The United States Department of Justice Antitrust Division announced on October 10, 2018, that it was conditionally approving the CVS/Aetna merger, a $69 billion transaction that combines the nation’s largest retail pharmacy chain and the nation’s third largest health insurer. The deal, which was announced late last year, has been under review by the Antitrust Division (and state regulators) since that time. The approval is contingent upon the sale of Aetna’s Medicare Part D Individual Prescription Drug business to WellCare, which Aetna recently announced it was prepared to do to gain regulatory approval. Accordingly, while some additional state approvals are still required, the deal now appears poised to close before the end of the year.
In announcing the decision, Assistant Attorney General Makan Delrahim stated that “Today’s settlement resolves competition concerns posed by this transaction and preserves competition in the sale of Medicare Part D prescription drug plans for individuals.” Delrahim continued: “The divestitures required here allow for the creation of an integrated pharmacy and health benefits company that has the potential to generate benefits by improving the quality and lowering the costs of the healthcare services that American consumers can obtain.”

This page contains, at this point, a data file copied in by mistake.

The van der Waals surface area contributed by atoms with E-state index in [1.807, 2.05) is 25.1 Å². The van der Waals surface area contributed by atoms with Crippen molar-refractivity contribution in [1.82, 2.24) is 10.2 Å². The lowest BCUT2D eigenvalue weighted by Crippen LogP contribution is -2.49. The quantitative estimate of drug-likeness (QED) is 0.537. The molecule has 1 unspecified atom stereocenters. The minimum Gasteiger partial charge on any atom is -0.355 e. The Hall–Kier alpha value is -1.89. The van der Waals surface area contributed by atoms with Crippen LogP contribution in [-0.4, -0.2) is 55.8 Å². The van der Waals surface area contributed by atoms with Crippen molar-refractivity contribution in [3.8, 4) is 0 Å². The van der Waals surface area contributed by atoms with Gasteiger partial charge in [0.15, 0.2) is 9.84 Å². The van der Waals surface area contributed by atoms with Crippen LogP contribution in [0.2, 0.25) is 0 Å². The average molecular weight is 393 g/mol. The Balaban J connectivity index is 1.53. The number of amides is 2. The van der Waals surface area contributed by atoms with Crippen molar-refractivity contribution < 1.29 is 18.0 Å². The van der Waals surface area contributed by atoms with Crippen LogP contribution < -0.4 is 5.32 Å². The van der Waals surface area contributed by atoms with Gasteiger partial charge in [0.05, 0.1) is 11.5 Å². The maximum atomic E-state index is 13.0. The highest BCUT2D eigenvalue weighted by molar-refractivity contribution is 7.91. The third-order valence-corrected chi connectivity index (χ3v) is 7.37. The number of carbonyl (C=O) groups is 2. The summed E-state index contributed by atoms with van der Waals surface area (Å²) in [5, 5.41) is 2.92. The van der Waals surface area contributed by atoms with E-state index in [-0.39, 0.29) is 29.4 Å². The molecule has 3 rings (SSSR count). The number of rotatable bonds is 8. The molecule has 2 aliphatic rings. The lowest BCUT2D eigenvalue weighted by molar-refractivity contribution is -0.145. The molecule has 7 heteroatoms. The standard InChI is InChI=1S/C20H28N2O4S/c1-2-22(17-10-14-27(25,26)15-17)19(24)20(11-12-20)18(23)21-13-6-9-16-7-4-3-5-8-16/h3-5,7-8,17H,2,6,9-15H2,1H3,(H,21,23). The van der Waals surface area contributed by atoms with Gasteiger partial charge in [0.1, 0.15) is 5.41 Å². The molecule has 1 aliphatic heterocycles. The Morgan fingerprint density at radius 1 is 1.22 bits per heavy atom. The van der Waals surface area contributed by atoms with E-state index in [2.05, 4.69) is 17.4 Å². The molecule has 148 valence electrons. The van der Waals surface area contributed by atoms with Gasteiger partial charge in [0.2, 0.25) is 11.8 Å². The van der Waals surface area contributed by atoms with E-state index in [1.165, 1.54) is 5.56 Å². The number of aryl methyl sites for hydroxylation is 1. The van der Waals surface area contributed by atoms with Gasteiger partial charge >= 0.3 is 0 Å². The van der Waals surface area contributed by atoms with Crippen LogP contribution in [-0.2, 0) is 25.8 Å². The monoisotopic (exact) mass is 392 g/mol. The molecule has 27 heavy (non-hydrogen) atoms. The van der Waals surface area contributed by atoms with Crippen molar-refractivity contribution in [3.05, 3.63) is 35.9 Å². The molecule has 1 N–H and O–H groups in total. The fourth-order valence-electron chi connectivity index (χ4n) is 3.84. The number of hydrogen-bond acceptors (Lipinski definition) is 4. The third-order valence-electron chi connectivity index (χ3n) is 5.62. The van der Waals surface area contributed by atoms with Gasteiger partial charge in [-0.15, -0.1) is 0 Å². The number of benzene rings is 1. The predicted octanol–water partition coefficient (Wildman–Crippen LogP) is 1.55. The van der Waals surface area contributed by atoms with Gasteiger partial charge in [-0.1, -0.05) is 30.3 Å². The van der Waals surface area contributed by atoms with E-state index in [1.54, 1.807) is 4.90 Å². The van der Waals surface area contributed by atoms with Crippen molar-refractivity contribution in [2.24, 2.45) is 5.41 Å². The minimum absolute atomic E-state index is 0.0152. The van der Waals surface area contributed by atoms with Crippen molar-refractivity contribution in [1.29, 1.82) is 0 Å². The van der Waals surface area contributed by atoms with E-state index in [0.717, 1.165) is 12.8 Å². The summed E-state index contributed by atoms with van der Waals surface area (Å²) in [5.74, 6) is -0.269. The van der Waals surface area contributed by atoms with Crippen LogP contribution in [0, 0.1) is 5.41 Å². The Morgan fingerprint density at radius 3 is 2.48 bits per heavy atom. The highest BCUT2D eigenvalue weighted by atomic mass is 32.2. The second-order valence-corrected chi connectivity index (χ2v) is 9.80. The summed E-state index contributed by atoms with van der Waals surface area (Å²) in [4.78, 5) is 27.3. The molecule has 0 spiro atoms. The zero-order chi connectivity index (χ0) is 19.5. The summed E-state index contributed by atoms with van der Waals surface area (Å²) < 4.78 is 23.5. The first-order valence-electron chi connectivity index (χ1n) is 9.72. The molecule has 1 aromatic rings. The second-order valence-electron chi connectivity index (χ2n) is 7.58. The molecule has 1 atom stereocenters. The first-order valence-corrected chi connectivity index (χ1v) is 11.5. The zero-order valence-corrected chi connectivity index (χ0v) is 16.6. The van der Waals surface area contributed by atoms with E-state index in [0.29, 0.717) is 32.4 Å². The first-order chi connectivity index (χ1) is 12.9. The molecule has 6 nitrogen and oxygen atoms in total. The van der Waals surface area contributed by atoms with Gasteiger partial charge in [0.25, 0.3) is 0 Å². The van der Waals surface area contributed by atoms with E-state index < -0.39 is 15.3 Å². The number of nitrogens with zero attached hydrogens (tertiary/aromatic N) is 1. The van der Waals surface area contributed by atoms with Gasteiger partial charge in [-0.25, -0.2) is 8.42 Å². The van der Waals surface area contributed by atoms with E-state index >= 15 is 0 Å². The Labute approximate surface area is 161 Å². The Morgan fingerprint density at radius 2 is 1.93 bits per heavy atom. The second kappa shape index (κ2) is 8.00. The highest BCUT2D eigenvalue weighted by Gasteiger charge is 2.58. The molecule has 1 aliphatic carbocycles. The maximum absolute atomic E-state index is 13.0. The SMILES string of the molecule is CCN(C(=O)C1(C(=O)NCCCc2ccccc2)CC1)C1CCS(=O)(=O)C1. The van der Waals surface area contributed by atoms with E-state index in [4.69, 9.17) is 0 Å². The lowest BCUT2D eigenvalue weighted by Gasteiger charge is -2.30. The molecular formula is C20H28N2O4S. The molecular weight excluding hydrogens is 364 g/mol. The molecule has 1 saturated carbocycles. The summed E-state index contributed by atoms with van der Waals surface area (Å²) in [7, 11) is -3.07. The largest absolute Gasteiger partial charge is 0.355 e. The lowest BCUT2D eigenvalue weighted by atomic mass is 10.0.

The announcement was accompanied by the filing of a civil complaint in the United States District Court for the District of Columbia that set forth the Antitrust Division’s concerns about the transaction, together with a proposed settlement outlining the required divestiture. The filing was made both on behalf of the United States and the attorneys general offices of California, Florida, Hawaii, Mississippi and Washington.
In an accompanying document entitled “Questions and Answers for the Public,” the Antitrust Division addressed whether the vertical integration of CVS and Aetna was of concern. In response, the Antitrust Division indicated that it had “thoroughly considered whether the merger would raise the cost of (i) CVS/Caremark’s PBM services or (ii) retail pharmacy services to Aetna’s health insurance rivals,” and “after a careful analysis, the Division determined that the merger is unlikely to cause CVS to increase costs to Aetna’s health insurance rivals due to competition from other PBMs and retail pharmacies.” The response continues: “The evidence also showed that CVS is unlikely to be able to profitably raise its PBM or retail pharmacy costs post-merger because it would lose customers and Aetna would not be able to offset those loses by capturing additional health insurance customers.” For these reasons, the Antitrust Division concluded that “no remedy beyond the divestiture of the individual PDP business” was required.
Notably, the Antitrust Division’s approval of the CVS/Aetna deal comes only weeks after its approval of Cigna/Express Scripts, another large “vertical” transaction in healthcare. In that matter, the Antitrust Division similarly concluded that the vertical elements of the transaction did not raise competitive concerns.